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Crop Breed Genet Genom. 2023;5(2):e230002. https://doi.org/10.20900/cbgg20230002
1 Department of Dryland Crop and Horticultural Sciences, Mekelle University, Mekelle, 231, Ethiopia
2 Integrated Seed System Development (ISSD), Addis Ababa, 1000, Ethiopia
3 International Crop Research Institute for Semi-Arid Tropics (ICRISAT), Addis Ababa, 5689, Ethiopia
* Correspondence: Shushay Welderufael.
Genotype evaluation based on multiple traits is a new approach in plant breeding. In this study, 108 sorghum landraces along with two standard checks were planted at three locations of Tigray in the 2018 and 2019 growing seasons. The objectives of this study were to investigate the trait profiles of sorghum landraces, and to identify superior sorghum landraces using GYT and GT analysis methods. The correlation computed for the genotypes showed positive and highly significant (P < 0.01) correlation of grain yield with traits Pnt, Pwd, Pwt and TGWT, and negative and non-significant correlation with DH, DF and DM. The trait profile of the landraces were also displayed using both GT and GYT biplots. The GYT biplots was instrumental to rank genotypes based on their overall superiority of yield trait combinations using ATC graph of the biplot and GYT superiority index, which is not applicable using the GT biplot. Accordingly, LR106 > LR25 > LR102 > LR12 > LR78 > LR103 > LR1 > LR74 > LR15 were best ranked landraces. Thus, the GYT analysis approach is informative for effective genotype evaluation and selection. We revealed that analysis of sorghum landraces based on multiple traits is crucial to develop superior varieties, and the details of this study are significant for thoughtful sorghum breeding programs.
Sorghum [Sorghum bicolor (L.) Moench; 2n = 2x = 20] belongs to the Poaceae family and Andropogoneae tribe . It is the fifth most important cereal crop worldwide after maize, rice, wheat, and barley . In Ethiopia, the crop is cultivated by about 6 million smallholder farmers dominantly in arid and semi-arid areas which cover about 75% of the land size of the country . Sorghum holds the third position in terms of production (5.1 million tons) and area coverage (1.8 million hectares) next to teff and maize with an average yield of 2.8 t/ha , which is very low as compared to its potential, and production in other countries such as Egypt (5.4 t/ha), China (4.8 t/ha), the USA (4.6 t/ha) and Argentina (4.4 tons per hectare) .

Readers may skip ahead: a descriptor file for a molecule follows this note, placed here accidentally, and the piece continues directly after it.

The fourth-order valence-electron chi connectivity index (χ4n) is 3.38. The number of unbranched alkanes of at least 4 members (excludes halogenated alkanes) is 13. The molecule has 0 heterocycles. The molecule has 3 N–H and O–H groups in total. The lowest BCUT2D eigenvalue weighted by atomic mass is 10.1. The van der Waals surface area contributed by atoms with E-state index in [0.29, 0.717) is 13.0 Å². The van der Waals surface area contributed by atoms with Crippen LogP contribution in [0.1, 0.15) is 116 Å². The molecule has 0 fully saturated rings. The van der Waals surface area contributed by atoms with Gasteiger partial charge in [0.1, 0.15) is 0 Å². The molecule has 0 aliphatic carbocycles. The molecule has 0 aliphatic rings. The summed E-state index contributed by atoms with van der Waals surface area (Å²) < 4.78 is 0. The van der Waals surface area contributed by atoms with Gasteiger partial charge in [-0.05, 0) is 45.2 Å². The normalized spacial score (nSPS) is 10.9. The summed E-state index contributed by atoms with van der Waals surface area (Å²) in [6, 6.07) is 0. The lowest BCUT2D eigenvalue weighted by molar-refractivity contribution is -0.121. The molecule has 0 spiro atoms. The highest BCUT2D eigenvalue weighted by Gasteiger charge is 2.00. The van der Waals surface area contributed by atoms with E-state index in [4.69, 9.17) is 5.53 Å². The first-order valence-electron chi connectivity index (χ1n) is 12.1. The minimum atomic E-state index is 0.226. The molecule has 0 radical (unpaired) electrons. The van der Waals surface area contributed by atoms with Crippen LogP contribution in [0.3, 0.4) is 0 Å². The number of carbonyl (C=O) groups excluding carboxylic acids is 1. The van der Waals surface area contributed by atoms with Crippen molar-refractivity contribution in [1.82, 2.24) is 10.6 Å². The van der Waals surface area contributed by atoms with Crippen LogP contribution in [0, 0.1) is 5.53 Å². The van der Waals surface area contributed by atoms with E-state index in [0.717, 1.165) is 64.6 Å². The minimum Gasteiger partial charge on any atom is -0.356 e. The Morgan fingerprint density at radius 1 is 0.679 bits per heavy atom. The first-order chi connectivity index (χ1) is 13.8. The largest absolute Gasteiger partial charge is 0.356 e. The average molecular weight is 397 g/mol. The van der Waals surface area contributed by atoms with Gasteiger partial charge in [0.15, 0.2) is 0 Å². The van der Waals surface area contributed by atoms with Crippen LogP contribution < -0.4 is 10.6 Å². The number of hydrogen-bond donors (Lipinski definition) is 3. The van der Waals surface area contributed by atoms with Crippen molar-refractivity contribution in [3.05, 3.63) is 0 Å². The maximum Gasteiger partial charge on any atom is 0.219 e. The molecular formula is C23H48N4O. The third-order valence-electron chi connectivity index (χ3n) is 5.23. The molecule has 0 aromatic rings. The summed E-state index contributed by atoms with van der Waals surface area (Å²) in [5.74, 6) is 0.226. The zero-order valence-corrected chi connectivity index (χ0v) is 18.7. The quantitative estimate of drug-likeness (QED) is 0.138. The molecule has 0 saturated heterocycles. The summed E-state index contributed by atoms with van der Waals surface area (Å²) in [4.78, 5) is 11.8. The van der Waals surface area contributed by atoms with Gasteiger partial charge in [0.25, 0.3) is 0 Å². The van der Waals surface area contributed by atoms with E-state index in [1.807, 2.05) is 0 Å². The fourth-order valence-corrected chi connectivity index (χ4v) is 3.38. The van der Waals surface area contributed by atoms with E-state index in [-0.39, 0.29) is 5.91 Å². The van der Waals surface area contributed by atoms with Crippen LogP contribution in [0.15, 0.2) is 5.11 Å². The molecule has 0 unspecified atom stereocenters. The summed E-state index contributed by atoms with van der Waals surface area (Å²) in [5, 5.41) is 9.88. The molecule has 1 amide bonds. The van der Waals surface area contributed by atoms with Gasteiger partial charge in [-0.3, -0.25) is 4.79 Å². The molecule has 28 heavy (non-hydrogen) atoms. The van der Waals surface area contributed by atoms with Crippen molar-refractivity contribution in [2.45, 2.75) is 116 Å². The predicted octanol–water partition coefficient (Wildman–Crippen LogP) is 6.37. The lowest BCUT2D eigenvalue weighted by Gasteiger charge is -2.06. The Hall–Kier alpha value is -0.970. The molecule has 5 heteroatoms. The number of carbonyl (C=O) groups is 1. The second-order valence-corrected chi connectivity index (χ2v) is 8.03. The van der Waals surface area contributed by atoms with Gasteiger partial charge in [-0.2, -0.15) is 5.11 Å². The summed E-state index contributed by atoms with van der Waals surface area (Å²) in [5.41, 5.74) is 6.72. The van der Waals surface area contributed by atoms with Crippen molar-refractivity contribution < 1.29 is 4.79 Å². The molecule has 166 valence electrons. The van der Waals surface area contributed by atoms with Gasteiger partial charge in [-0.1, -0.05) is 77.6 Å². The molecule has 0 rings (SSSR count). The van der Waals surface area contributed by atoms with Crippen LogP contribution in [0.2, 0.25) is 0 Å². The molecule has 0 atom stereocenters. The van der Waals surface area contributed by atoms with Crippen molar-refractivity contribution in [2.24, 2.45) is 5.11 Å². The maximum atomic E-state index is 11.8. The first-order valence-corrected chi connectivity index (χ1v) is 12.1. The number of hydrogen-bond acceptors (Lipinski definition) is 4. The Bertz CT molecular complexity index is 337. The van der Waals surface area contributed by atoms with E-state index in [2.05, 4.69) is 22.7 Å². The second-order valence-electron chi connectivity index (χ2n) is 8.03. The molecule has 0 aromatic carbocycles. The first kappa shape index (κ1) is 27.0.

The low yield per hectare is mainly associated with the effects of genotype by environmental interactions [6–8]. The genotype by environment interaction is expected to be very high in arid and semi-arid areas because of the unpredictability of environmental conditions which makes the identification and selection of superior varieties difficult. Due to this, the mismatch between the varieties released and the target environments remains the major challenge of plant breeding . And, varieties released but not adopted by farmers, and varieties grown by farmers but not released through the formal variety-releasing systems are common phenomena in such areas . The very low adoption rate (1%–2%) of improved varieties of sorghum  alongside more than 95% of the farmers’ grow locally adapted landraces in Ethiopia  could be also an indication of the effect of genotype by environment interaction on sorghum in Ethiopia, especially in the northern parts where low soil fertility and moisture stress prevails.
Therefore, addressing the genotype by environment interactions effects (GEI) and determining the trait profile and usefulness of the various traits of the crop is essential for the effective utilization of available genetic diversity and, to identify stable and superior genotypes either for direct release and/or use as source germplasm for further breeding activities. The GGE (genotypic main effect plus genotype by environment interaction) biplots are effective tools to determine the patterns of genotype by environment interactions thereby visualizing the relationship between genotypes and environments . Based on the GGE biplot approaches, genotype by trait (GT) biplots have been used to explore the relationship of traits graphically [14,15].
Recently  introduced the genotype by yield*trait (hereafter, GYT) analysis as a new novel method to select genotypes based on multiple traits. Like the GT, the GYT is also based on the GGE biplot approach in which yield is a key trait, and the traits other than yield are judged based on their value to combine with yield. The GYT biplot analysis is instrumental to demonstrate the strengths and weaknesses of the genotypes graphically . Besides, this approach also provides a superiority index (SI) which allows for evaluating genotypes concerning multi-traits. The SI ranks genotypes by the mean of all traits . Since the development of GYT biplot method in recent years, it has been applied to evaluate genotypes of various crops such as wheat [18–20], Barley [21,22], Oat , Sesame . However, there are no research publications conducted to evaluate sorghum genotypes using GYT methods. The objectives of this study were to investigate the trait profiles of sorghum landraces and identify superior sorghum landraces using GYT and GT approaches and compare the methods.